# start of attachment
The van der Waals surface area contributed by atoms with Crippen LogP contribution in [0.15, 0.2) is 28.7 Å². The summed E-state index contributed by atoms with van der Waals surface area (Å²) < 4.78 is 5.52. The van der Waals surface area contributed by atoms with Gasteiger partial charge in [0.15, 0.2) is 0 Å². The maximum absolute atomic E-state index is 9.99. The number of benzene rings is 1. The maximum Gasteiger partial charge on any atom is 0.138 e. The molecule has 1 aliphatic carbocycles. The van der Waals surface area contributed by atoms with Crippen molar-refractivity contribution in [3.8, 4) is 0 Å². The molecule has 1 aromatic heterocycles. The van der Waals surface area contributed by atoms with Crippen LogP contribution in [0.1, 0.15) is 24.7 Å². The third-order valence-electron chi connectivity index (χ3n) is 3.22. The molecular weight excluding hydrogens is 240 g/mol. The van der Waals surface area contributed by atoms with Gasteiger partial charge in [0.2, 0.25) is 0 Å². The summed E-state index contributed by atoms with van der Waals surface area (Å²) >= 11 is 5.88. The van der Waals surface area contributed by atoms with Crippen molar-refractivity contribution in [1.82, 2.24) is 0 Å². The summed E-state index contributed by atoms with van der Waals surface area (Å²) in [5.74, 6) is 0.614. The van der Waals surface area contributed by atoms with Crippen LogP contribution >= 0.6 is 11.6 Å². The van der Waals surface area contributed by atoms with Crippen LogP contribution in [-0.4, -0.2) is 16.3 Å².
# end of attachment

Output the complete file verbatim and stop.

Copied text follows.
The van der Waals surface area contributed by atoms with Crippen LogP contribution in [0.15, 0.2) is 28.7 Å². The summed E-state index contributed by atoms with van der Waals surface area (Å²) < 4.78 is 5.52. The van der Waals surface area contributed by atoms with Gasteiger partial charge in [0.15, 0.2) is 0 Å². The maximum absolute atomic E-state index is 9.99. The number of benzene rings is 1. The maximum Gasteiger partial charge on any atom is 0.138 e. The molecule has 1 aliphatic carbocycles. The van der Waals surface area contributed by atoms with Crippen molar-refractivity contribution in [3.8, 4) is 0 Å². The molecule has 1 aromatic heterocycles. The van der Waals surface area contributed by atoms with Crippen LogP contribution in [0.1, 0.15) is 24.7 Å². The third-order valence-electron chi connectivity index (χ3n) is 3.22. The molecular weight excluding hydrogens is 240 g/mol. The van der Waals surface area contributed by atoms with Gasteiger partial charge in [0.2, 0.25) is 0 Å². The summed E-state index contributed by atoms with van der Waals surface area (Å²) >= 11 is 5.88. The van der Waals surface area contributed by atoms with Crippen molar-refractivity contribution in [1.82, 2.24) is 0 Å². The summed E-state index contributed by atoms with van der Waals surface area (Å²) in [5.74, 6) is 0.614. The van der Waals surface area contributed by atoms with Crippen LogP contribution >= 0.6 is 11.6 Å². The van der Waals surface area contributed by atoms with Crippen LogP contribution in [-0.4, -0.2) is 16.3 Å².